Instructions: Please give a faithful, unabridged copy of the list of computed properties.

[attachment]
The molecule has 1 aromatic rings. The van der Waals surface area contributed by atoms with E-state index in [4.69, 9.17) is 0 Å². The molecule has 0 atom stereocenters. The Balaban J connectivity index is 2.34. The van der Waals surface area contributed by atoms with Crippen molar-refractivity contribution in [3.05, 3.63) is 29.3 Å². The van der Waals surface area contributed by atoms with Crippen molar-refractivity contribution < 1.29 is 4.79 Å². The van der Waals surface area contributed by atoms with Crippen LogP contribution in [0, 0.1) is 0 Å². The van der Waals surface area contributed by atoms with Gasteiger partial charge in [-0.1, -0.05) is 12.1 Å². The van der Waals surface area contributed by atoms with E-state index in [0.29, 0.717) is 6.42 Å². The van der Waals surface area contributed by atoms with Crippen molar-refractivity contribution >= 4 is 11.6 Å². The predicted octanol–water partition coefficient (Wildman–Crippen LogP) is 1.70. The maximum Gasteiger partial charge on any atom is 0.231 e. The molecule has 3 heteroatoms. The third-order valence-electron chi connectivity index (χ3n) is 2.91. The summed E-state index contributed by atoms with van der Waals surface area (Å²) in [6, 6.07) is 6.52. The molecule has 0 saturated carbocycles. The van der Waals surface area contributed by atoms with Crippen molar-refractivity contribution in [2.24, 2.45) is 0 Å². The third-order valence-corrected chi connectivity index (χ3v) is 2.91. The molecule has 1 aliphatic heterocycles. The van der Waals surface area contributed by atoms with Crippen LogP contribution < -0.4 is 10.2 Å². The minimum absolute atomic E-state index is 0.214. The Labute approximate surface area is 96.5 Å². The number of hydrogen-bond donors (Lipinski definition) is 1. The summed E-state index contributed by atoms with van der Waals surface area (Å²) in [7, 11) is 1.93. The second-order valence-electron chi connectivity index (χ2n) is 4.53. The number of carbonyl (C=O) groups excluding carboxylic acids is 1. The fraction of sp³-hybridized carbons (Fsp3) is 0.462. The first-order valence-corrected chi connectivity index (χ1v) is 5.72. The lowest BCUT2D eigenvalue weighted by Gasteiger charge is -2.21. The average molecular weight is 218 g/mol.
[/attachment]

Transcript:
The molecule has 1 aromatic rings. The van der Waals surface area contributed by atoms with E-state index in [4.69, 9.17) is 0 Å². The molecule has 0 atom stereocenters. The Balaban J connectivity index is 2.34. The van der Waals surface area contributed by atoms with Crippen molar-refractivity contribution in [3.05, 3.63) is 29.3 Å². The van der Waals surface area contributed by atoms with Crippen molar-refractivity contribution < 1.29 is 4.79 Å². The van der Waals surface area contributed by atoms with Crippen LogP contribution in [0, 0.1) is 0 Å². The van der Waals surface area contributed by atoms with Gasteiger partial charge in [-0.1, -0.05) is 12.1 Å². The van der Waals surface area contributed by atoms with E-state index in [0.29, 0.717) is 6.42 Å². The van der Waals surface area contributed by atoms with Crippen molar-refractivity contribution >= 4 is 11.6 Å². The predicted octanol–water partition coefficient (Wildman–Crippen LogP) is 1.70. The maximum Gasteiger partial charge on any atom is 0.231 e. The molecule has 3 heteroatoms. The third-order valence-electron chi connectivity index (χ3n) is 2.91. The summed E-state index contributed by atoms with van der Waals surface area (Å²) in [6, 6.07) is 6.52. The molecule has 0 saturated carbocycles. The van der Waals surface area contributed by atoms with Crippen molar-refractivity contribution in [2.24, 2.45) is 0 Å². The third-order valence-corrected chi connectivity index (χ3v) is 2.91. The molecule has 1 aliphatic heterocycles. The van der Waals surface area contributed by atoms with Crippen LogP contribution < -0.4 is 10.2 Å². The minimum absolute atomic E-state index is 0.214. The Labute approximate surface area is 96.5 Å². The number of hydrogen-bond donors (Lipinski definition) is 1. The summed E-state index contributed by atoms with van der Waals surface area (Å²) in [7, 11) is 1.93. The second-order valence-electron chi connectivity index (χ2n) is 4.53. The number of carbonyl (C=O) groups excluding carboxylic acids is 1. The fraction of sp³-hybridized carbons (Fsp3) is 0.462. The first-order valence-corrected chi connectivity index (χ1v) is 5.72. The lowest BCUT2D eigenvalue weighted by Gasteiger charge is -2.21. The average molecular weight is 218 g/mol.